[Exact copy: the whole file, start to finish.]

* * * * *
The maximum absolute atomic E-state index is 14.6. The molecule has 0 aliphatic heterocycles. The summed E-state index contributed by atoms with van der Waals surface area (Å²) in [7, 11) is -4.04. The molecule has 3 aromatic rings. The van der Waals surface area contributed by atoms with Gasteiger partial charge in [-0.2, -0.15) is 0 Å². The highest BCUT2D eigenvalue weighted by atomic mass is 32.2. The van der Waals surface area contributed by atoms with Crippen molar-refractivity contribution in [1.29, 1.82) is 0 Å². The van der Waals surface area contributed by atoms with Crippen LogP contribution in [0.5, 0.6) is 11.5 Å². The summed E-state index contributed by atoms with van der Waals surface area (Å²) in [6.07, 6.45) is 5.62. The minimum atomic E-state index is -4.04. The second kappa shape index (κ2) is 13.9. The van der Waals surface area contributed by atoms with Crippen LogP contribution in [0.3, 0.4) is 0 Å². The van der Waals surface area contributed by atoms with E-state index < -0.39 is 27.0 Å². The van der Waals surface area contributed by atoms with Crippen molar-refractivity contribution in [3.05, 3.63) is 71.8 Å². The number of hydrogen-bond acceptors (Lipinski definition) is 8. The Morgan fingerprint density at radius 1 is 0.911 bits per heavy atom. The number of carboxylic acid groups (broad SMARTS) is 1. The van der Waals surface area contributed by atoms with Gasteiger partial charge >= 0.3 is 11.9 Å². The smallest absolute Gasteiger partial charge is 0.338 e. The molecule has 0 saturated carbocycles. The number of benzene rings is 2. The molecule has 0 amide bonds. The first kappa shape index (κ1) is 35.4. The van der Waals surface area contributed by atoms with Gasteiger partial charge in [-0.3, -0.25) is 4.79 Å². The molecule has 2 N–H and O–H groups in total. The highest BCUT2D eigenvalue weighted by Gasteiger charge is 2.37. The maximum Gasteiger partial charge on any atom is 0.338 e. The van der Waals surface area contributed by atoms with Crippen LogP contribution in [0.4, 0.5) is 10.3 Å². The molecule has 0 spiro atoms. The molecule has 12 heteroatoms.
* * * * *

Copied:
The maximum absolute atomic E-state index is 14.6. The molecule has 0 aliphatic heterocycles. The summed E-state index contributed by atoms with van der Waals surface area (Å²) in [7, 11) is -4.04. The molecule has 3 aromatic rings. The van der Waals surface area contributed by atoms with Gasteiger partial charge in [-0.2, -0.15) is 0 Å². The highest BCUT2D eigenvalue weighted by atomic mass is 32.2. The van der Waals surface area contributed by atoms with Crippen molar-refractivity contribution in [1.29, 1.82) is 0 Å². The van der Waals surface area contributed by atoms with Crippen LogP contribution in [0.5, 0.6) is 11.5 Å². The summed E-state index contributed by atoms with van der Waals surface area (Å²) in [6.07, 6.45) is 5.62. The minimum atomic E-state index is -4.04. The second kappa shape index (κ2) is 13.9. The van der Waals surface area contributed by atoms with Crippen LogP contribution in [0.3, 0.4) is 0 Å². The van der Waals surface area contributed by atoms with E-state index < -0.39 is 27.0 Å². The van der Waals surface area contributed by atoms with Crippen molar-refractivity contribution in [3.05, 3.63) is 71.8 Å². The number of hydrogen-bond acceptors (Lipinski definition) is 8. The Morgan fingerprint density at radius 1 is 0.911 bits per heavy atom. The number of carboxylic acid groups (broad SMARTS) is 1. The van der Waals surface area contributed by atoms with Gasteiger partial charge >= 0.3 is 11.9 Å². The smallest absolute Gasteiger partial charge is 0.338 e. The molecule has 0 saturated carbocycles. The number of benzene rings is 2. The molecule has 0 amide bonds. The first kappa shape index (κ1) is 35.4. The van der Waals surface area contributed by atoms with Gasteiger partial charge in [-0.3, -0.25) is 4.79 Å². The molecule has 2 N–H and O–H groups in total. The highest BCUT2D eigenvalue weighted by Gasteiger charge is 2.37. The maximum Gasteiger partial charge on any atom is 0.338 e. The van der Waals surface area contributed by atoms with Crippen LogP contribution in [0.4, 0.5) is 10.3 Å². The molecule has 0 spiro atoms. The molecule has 12 heteroatoms.